Academic journal article Independent Review

Ecological Science as a Creation Story

Academic journal article Independent Review

Ecological Science as a Creation Story

Article excerpt

Since at least the late 1980s, environmental writers have made growing use of the explicit Christian language of "the Creation." Two 1990s books by environmental authors, for example, are Caring for Creation (Oelschlaeger 1994) and Cavenant for a New Creation (Robb and Casebolt 1991). The magazine of the Natural Resources Defense Council describes the need for a greater "spiritual bond between ourselves and the natural world similar to God's covenant with creation" (Borelli 1988). Natural environments isolated historically from European contact are commonly described as having once been an "Eden" or a "paradise" on the earth--similar to the Creation before the fall (McCormick 1989; "Inside the World's Last Eden" 1992).

Such creationist language has also invaded mainstream environmental politics. During his tenure as vice president, Al Gore said that we must cease "heaping contempt on God's creation" (qtd. in Niebuhr 1993). In a 1995 speech remarkable for its religious candor, Secretary of the Interior Bruce Babbitt said that "our covenant" requires that we "protect the whole of Creation." Invoking messages reminiscent of John Muir, Babbitt argued that wild areas are a source of our core "values" because they are "a manifestation of the presence of our Creator." It is necessary to protect every animal and plant species, Babbitt said, because "the earth is a sacred precinct, designed by and for the purposes of the Creator," and thus we can learn about God by encountering and experiencing his creation.

The American environmental movement has deep roots in and still depends heavily on the conviction that a person finds a mirror of God's thinking in the encounter with wild nature--or, in traditional Christian terms, that a person is in the presence of "the Creation." Absent this conviction, many of the American environmental movement's basic beliefs and important parts of its policy agenda would be difficult to explain and defend. (1) The use of creation language also reflects an increased role that the institutional churches of Christianity are now playing in the environmental movement. This involvement has worked to narrow the previously large linguistic gap between traditional Christian creationism and what might be called a secular "environmental creationism"--the use of creationist language without the explicit Christian context.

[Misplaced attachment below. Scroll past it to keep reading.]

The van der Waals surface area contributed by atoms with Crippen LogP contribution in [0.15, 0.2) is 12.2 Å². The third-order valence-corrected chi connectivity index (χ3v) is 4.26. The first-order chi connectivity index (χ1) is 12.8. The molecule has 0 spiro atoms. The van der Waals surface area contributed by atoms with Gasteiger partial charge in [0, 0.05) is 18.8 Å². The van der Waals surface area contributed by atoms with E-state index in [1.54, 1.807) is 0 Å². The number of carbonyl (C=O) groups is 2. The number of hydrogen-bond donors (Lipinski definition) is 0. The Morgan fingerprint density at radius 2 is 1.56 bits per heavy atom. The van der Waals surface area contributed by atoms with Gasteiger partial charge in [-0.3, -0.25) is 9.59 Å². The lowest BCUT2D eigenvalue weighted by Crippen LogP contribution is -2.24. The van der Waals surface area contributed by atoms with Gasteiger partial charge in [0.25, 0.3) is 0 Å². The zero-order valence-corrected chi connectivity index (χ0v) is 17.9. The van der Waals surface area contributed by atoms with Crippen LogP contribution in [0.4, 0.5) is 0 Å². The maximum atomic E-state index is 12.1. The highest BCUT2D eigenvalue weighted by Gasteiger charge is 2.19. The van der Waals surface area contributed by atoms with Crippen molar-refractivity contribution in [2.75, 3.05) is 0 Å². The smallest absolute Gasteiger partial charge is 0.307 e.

In 2005, the Interfaith Climate and Energy Campaign issued a statement titled "God's Mandate: Care for Creation," and Cassandra Carmichael is the director of the Eco-Justice Program at the National Council of Churches. In 2004, the council issued its first ecumenical theological statement on the environment, and in 2006 it distributed a report advocating "creation care" for the Chesapeake Bay (Lutz 2006). Carmichael declares that the council's program is "about justice for all of God's creation. Animals, plants and people are all connected and you have to make sure you are having right relationships with all of them." Invoking the classical Christian formulation, Carmichael explains that "some people compare it to how they can get to know an artist by studying his painting," and God, as one might say, painted the natural world at the beginning. By studying God's artwork in nature, she adds, "you come to know God both by God's written word and by walking in what God has created and being in relationship with it" (qtd. in Lutz 2006). Secular environmental creationists experience much the same sense of awe and inspiration in the presence of "the creation," but they typically describe it as a "spiritual" experience and drop the explicit references to a Christian God.

Environmental Creationism and Darwin

Many secular environmental creationists face a substantial tension, however, between their religious way of thinking about protecting "the Creation" and their simultaneous Darwinist understanding of the evolution--now considered to have been taking place for more than a billion years--of the plant and animal worlds. …

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